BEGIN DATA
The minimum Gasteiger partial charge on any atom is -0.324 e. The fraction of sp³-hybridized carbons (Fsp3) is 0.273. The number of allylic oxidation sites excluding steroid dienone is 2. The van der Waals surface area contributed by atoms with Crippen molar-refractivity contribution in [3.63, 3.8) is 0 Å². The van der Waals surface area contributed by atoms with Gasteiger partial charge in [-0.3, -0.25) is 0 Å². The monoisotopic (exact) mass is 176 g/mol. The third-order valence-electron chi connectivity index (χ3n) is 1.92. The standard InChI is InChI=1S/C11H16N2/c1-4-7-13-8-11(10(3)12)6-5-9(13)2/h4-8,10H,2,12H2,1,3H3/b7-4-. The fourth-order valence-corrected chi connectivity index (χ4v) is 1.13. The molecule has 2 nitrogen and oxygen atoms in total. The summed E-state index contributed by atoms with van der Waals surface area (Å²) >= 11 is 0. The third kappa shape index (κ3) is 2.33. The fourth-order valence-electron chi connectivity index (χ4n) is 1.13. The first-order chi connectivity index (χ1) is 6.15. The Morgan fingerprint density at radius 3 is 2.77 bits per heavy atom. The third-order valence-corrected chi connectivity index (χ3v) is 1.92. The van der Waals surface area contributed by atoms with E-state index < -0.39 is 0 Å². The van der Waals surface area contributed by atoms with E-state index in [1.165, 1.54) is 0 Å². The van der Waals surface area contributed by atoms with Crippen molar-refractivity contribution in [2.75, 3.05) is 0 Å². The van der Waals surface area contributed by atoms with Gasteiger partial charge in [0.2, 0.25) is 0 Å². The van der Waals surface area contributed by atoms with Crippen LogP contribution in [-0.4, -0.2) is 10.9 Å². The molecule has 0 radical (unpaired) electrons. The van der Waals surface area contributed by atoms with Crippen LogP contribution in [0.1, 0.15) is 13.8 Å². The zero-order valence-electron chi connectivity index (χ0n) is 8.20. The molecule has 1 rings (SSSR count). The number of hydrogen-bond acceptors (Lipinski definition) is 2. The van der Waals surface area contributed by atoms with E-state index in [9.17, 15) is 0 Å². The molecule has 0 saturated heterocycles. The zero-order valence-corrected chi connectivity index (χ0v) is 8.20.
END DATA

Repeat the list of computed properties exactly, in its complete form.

The minimum Gasteiger partial charge on any atom is -0.324 e. The fraction of sp³-hybridized carbons (Fsp3) is 0.273. The number of allylic oxidation sites excluding steroid dienone is 2. The van der Waals surface area contributed by atoms with Crippen molar-refractivity contribution in [3.63, 3.8) is 0 Å². The van der Waals surface area contributed by atoms with Gasteiger partial charge in [-0.3, -0.25) is 0 Å². The monoisotopic (exact) mass is 176 g/mol. The third-order valence-electron chi connectivity index (χ3n) is 1.92. The standard InChI is InChI=1S/C11H16N2/c1-4-7-13-8-11(10(3)12)6-5-9(13)2/h4-8,10H,2,12H2,1,3H3/b7-4-. The fourth-order valence-corrected chi connectivity index (χ4v) is 1.13. The molecule has 2 nitrogen and oxygen atoms in total. The summed E-state index contributed by atoms with van der Waals surface area (Å²) >= 11 is 0. The third kappa shape index (κ3) is 2.33. The fourth-order valence-electron chi connectivity index (χ4n) is 1.13. The first-order chi connectivity index (χ1) is 6.15. The Morgan fingerprint density at radius 3 is 2.77 bits per heavy atom. The third-order valence-corrected chi connectivity index (χ3v) is 1.92. The van der Waals surface area contributed by atoms with E-state index < -0.39 is 0 Å². The van der Waals surface area contributed by atoms with E-state index in [1.165, 1.54) is 0 Å². The van der Waals surface area contributed by atoms with Crippen molar-refractivity contribution in [2.75, 3.05) is 0 Å². The van der Waals surface area contributed by atoms with Gasteiger partial charge in [0.2, 0.25) is 0 Å². The van der Waals surface area contributed by atoms with Crippen LogP contribution in [-0.4, -0.2) is 10.9 Å². The molecule has 0 radical (unpaired) electrons. The van der Waals surface area contributed by atoms with Crippen LogP contribution in [0.1, 0.15) is 13.8 Å². The zero-order valence-electron chi connectivity index (χ0n) is 8.20. The molecule has 1 rings (SSSR count). The number of hydrogen-bond acceptors (Lipinski definition) is 2. The van der Waals surface area contributed by atoms with E-state index in [9.17, 15) is 0 Å². The molecule has 0 saturated heterocycles. The zero-order valence-corrected chi connectivity index (χ0v) is 8.20.